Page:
Being a paid Fortran tutor to my teacher


Being a paid Fortran tutor to my teacher

Being a paid Fortran tutor to my teacher


When I was a College Freshman, I was taking my last semester of German Language Lab from a Linguistics Grad Student. While talking about who we were and what we did, I mentioned learning Fortran in High School. He had a major Linguistics paper to write, in a hurry, and it appeared to be suitable for computer assistance. Problem: he didn't know how to program.


So I offered to tutor him, a teacher at least 4 years older than myself. We negotiated a fixed charge for my tutoring, now worth about $160. I said I'd figure out how to do it with him, and show him enough Fortran to do the project and print out the results, guaranteed.


This was a long time ago, long, long before computers could understand enough English to answer phones, or splice together recorded words and so on to even speak a telephone number for Directory Assistance. So although what the Grad Student actually did may sound trivial by today's standards, it wasn't then: it was a first step in a very long road toward Google and other programs.


What he was working on was studying exactly which sounds that people make in a language can be "legally" strung together to make words. These sounds are called "phonemes". In general, there are a lot of them across all human languages, and they could make an enormous number of words. He was only concerned with pronounceable words, decided by rules he knew about what sounds could follow what other sounds, and that made the list a lot shorter.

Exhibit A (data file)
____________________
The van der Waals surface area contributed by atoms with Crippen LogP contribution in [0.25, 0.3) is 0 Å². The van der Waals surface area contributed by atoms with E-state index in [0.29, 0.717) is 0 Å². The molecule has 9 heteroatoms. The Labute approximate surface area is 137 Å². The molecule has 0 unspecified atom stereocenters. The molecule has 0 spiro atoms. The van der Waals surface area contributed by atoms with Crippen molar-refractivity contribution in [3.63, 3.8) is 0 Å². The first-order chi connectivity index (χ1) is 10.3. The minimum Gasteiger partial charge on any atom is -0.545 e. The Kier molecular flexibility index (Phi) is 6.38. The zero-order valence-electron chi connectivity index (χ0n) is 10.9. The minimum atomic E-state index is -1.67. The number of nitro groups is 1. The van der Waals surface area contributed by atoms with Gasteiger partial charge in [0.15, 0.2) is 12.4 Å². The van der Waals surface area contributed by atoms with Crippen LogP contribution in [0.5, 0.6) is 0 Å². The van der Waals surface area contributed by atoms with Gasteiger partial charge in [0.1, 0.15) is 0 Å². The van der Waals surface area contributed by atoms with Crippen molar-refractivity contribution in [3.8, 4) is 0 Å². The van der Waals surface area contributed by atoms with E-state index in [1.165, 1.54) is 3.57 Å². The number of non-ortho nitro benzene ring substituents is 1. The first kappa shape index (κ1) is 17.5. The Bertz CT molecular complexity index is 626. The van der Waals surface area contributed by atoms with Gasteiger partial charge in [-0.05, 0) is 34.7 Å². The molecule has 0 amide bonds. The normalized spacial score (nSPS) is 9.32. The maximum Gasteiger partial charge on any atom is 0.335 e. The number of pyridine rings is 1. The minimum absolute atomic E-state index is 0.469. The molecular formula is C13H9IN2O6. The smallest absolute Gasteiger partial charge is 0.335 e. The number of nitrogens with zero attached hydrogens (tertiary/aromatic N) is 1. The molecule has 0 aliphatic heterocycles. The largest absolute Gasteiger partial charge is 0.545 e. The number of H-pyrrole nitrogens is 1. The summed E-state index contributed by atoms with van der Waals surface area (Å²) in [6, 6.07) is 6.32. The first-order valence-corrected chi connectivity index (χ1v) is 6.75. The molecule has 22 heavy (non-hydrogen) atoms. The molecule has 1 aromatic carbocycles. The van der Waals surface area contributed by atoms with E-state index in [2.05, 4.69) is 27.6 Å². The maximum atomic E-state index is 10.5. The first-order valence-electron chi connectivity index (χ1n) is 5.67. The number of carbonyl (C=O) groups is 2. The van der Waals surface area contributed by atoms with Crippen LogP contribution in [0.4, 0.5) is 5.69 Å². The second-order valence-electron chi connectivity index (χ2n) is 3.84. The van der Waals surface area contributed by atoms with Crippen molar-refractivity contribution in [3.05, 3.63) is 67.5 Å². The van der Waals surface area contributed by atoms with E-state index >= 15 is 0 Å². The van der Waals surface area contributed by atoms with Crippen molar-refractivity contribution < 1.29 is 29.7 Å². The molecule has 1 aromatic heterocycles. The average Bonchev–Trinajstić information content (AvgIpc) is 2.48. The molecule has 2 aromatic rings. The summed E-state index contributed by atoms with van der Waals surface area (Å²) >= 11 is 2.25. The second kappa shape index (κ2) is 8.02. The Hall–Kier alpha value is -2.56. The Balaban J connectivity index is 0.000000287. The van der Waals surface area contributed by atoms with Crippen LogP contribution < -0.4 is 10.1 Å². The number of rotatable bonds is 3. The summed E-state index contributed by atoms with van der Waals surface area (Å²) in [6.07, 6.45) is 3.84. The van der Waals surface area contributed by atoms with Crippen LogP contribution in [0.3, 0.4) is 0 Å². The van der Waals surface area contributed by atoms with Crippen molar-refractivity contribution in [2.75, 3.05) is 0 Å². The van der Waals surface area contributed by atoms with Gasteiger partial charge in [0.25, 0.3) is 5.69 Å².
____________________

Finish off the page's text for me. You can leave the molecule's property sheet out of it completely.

To make the project easy enough to do in a short period of time, he simplified the problem to: Compute, and print, all the phonetic spellings of pronounceable one-syllable words in English, in alphabetical order. I taught him how to program this in general in a few minutes, and how to translate that to Fortran in about an hour.


He got an A on his paper, and I'd succeeded on being a professional tutor for the first time.


MA Cert Teacher in Mathematics, Physics; Specialize in Special Needs


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